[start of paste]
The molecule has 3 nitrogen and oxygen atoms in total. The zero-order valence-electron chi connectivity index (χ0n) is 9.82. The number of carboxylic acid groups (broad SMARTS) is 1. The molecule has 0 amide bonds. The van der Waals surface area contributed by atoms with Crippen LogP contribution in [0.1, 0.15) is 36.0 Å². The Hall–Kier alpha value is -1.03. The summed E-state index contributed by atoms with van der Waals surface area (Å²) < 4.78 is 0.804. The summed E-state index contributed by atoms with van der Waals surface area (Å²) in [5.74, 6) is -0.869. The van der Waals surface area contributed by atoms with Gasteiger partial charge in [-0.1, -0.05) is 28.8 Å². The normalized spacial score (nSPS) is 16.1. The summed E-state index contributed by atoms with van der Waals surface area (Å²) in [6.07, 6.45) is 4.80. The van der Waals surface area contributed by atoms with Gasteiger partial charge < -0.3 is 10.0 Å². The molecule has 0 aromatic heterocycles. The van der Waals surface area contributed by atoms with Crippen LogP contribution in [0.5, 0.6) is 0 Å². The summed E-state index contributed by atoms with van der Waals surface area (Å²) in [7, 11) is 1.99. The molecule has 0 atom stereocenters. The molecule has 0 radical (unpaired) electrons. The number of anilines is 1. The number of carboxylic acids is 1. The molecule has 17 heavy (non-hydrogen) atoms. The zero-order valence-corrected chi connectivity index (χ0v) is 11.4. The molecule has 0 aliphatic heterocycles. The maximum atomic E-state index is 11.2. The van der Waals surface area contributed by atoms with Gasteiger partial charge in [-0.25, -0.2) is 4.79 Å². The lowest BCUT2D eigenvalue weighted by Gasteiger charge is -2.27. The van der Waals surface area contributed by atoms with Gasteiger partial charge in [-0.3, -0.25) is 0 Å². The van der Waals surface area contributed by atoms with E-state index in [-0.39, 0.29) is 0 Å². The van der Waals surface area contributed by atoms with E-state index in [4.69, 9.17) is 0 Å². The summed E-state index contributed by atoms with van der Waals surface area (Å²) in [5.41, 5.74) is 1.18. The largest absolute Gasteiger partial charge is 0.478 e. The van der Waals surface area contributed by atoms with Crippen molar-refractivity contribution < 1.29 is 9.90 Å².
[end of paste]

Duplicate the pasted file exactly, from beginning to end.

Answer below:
The molecule has 3 nitrogen and oxygen atoms in total. The zero-order valence-electron chi connectivity index (χ0n) is 9.82. The number of carboxylic acid groups (broad SMARTS) is 1. The molecule has 0 amide bonds. The van der Waals surface area contributed by atoms with Crippen LogP contribution in [0.1, 0.15) is 36.0 Å². The Hall–Kier alpha value is -1.03. The summed E-state index contributed by atoms with van der Waals surface area (Å²) < 4.78 is 0.804. The summed E-state index contributed by atoms with van der Waals surface area (Å²) in [5.74, 6) is -0.869. The van der Waals surface area contributed by atoms with Gasteiger partial charge in [-0.1, -0.05) is 28.8 Å². The normalized spacial score (nSPS) is 16.1. The summed E-state index contributed by atoms with van der Waals surface area (Å²) in [6.07, 6.45) is 4.80. The van der Waals surface area contributed by atoms with Gasteiger partial charge < -0.3 is 10.0 Å². The molecule has 0 aromatic heterocycles. The van der Waals surface area contributed by atoms with Crippen LogP contribution in [0.5, 0.6) is 0 Å². The summed E-state index contributed by atoms with van der Waals surface area (Å²) in [7, 11) is 1.99. The molecule has 0 atom stereocenters. The molecule has 0 radical (unpaired) electrons. The number of anilines is 1. The number of carboxylic acids is 1. The molecule has 17 heavy (non-hydrogen) atoms. The zero-order valence-corrected chi connectivity index (χ0v) is 11.4. The molecule has 0 aliphatic heterocycles. The maximum atomic E-state index is 11.2. The van der Waals surface area contributed by atoms with Gasteiger partial charge in [-0.25, -0.2) is 4.79 Å². The lowest BCUT2D eigenvalue weighted by Gasteiger charge is -2.27. The van der Waals surface area contributed by atoms with Gasteiger partial charge in [-0.3, -0.25) is 0 Å². The van der Waals surface area contributed by atoms with E-state index in [-0.39, 0.29) is 0 Å². The van der Waals surface area contributed by atoms with E-state index in [4.69, 9.17) is 0 Å². The summed E-state index contributed by atoms with van der Waals surface area (Å²) in [5.41, 5.74) is 1.18. The largest absolute Gasteiger partial charge is 0.478 e. The van der Waals surface area contributed by atoms with Crippen molar-refractivity contribution < 1.29 is 9.90 Å².